The cap makes no distinction between contribution-based and income-based benefit spending, consistent with the drift of social security policy over decades, but they are different, and should be treated as such. Entitlement to contributory benefits, which are financed by national insurance contributions, should stand outside the mainstream of Government revenue and be taken out of the cap, strengthening the integrity of the national insurance fund.

I urge the Government to backtrack on the political ideology-driven trajectory that they are on, with 80% of cuts coming from public spending and welfare and 20% from tax, and with tax cuts being provided to people who do not need them and will not spend the extra money, so it will not go into the economy and will not feature in the drive for more jobs. The Government should invest in proper affordable housing for those who need it. Never mind all these dressed-up schemes—let us have some honesty in this place and address the issues for the public out there. I think the Government are living in a virtual world; it is certainly not the world that I move in.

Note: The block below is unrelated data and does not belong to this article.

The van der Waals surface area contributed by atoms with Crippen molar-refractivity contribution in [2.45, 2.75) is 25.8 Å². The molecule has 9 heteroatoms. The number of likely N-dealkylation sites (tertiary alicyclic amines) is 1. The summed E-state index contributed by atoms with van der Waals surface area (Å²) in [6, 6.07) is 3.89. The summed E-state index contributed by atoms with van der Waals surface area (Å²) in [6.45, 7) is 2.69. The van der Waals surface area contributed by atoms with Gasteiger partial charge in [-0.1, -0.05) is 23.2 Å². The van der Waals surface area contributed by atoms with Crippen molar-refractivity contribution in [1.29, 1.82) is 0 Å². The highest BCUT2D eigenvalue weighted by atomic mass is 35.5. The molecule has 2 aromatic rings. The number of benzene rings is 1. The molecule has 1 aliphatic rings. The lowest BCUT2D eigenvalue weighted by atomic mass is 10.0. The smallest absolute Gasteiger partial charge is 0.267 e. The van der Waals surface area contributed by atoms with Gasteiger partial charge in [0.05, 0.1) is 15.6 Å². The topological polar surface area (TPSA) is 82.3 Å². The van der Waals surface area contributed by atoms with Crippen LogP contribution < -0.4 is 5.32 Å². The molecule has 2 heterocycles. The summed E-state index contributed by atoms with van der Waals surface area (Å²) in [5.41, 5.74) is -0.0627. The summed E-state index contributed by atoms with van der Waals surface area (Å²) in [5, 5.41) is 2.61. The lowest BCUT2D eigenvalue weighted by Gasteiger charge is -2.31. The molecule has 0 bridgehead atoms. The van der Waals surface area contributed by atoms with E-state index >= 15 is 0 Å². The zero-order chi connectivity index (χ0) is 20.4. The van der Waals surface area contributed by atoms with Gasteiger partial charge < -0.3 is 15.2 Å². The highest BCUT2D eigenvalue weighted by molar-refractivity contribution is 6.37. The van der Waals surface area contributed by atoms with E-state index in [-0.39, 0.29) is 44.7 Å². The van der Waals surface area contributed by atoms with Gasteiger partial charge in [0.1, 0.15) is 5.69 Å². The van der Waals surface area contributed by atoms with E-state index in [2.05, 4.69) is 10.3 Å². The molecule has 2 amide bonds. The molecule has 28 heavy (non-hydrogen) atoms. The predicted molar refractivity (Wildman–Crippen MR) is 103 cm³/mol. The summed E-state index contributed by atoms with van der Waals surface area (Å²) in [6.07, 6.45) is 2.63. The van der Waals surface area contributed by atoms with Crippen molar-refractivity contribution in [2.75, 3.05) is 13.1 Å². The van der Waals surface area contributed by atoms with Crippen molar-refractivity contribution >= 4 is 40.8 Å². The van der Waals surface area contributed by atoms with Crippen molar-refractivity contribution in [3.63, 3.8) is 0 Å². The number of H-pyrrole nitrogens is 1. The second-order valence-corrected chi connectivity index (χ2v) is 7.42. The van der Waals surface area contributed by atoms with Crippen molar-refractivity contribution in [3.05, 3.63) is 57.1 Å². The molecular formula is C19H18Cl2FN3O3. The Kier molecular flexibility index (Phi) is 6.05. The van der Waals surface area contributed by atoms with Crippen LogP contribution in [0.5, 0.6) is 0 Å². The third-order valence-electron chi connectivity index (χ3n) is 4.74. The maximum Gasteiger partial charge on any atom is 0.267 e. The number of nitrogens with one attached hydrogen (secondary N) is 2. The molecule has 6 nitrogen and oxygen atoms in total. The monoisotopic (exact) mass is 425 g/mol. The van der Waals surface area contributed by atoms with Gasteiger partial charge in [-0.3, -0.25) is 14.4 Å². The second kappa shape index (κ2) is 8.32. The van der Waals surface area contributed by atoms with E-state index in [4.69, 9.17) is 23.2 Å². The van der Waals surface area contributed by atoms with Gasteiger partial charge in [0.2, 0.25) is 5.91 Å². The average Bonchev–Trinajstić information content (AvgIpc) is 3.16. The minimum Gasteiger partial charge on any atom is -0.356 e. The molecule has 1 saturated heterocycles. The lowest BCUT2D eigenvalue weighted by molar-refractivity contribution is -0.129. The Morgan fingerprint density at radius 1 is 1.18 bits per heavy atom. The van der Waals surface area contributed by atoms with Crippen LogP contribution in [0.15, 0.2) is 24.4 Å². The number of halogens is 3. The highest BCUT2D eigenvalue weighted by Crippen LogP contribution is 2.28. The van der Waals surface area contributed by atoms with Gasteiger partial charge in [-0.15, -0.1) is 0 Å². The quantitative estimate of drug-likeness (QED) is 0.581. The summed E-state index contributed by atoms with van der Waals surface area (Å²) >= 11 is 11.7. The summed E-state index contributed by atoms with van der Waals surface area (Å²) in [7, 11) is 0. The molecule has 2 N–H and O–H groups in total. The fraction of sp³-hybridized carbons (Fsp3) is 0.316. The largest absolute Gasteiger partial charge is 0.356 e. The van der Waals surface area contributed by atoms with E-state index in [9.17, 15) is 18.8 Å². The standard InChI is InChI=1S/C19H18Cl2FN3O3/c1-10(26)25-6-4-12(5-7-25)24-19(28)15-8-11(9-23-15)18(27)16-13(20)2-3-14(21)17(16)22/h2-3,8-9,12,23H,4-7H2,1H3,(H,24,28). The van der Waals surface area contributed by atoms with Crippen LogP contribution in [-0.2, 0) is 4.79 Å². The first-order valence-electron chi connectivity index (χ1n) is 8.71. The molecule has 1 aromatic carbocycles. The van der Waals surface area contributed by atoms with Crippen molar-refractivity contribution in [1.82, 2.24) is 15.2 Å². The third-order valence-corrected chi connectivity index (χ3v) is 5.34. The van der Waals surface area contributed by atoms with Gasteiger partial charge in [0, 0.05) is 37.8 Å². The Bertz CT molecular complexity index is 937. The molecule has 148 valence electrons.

Question put and agreed to.


That, pursuant to the Charter for Budget Responsibility: Summer Budget 2015 update, which was approved by this House on 14 October 2015, under Section 1 of the Budget Responsibility and National Audit Act 2011, this House agrees that the breach of the Welfare Cap in 2016-17, 2017-18, and 2018-19 resulting from the decision not to pursue proposed changes to tax credits, as laid out in the Autumn Statement 2015, is justified and that no further debate will be required in relation to this specific breach.

Riot Compensation Bill (Money)

Queen’s recommendation signified.

Motion made, and Question proposed,

That, for the purposes of any Act resulting from the Riot Compensation Bill, it is expedient to authorise the payment out of money provided by Parliament of any increase attributable to the Act in the sums payable under any other Act by local policing bodies, by way of compensation for damage, destruction or theft occurring in the course of riots, out of money so provided.—(Mike Penning.)

I want to raise the modest question of why this Bill has not been introduced under Standing Order No. 50, as it seems to me that the primary purpose is a charge. For a Bill of this kind, Standing Order No. 50 is the usual process. I know it has the Government’s support, but I am puzzled that that approach has not been taken.

The hon. Gentleman raises an excellent point, which I am sure has been taken on board by those on the Treasury Bench.

Question put and agreed to.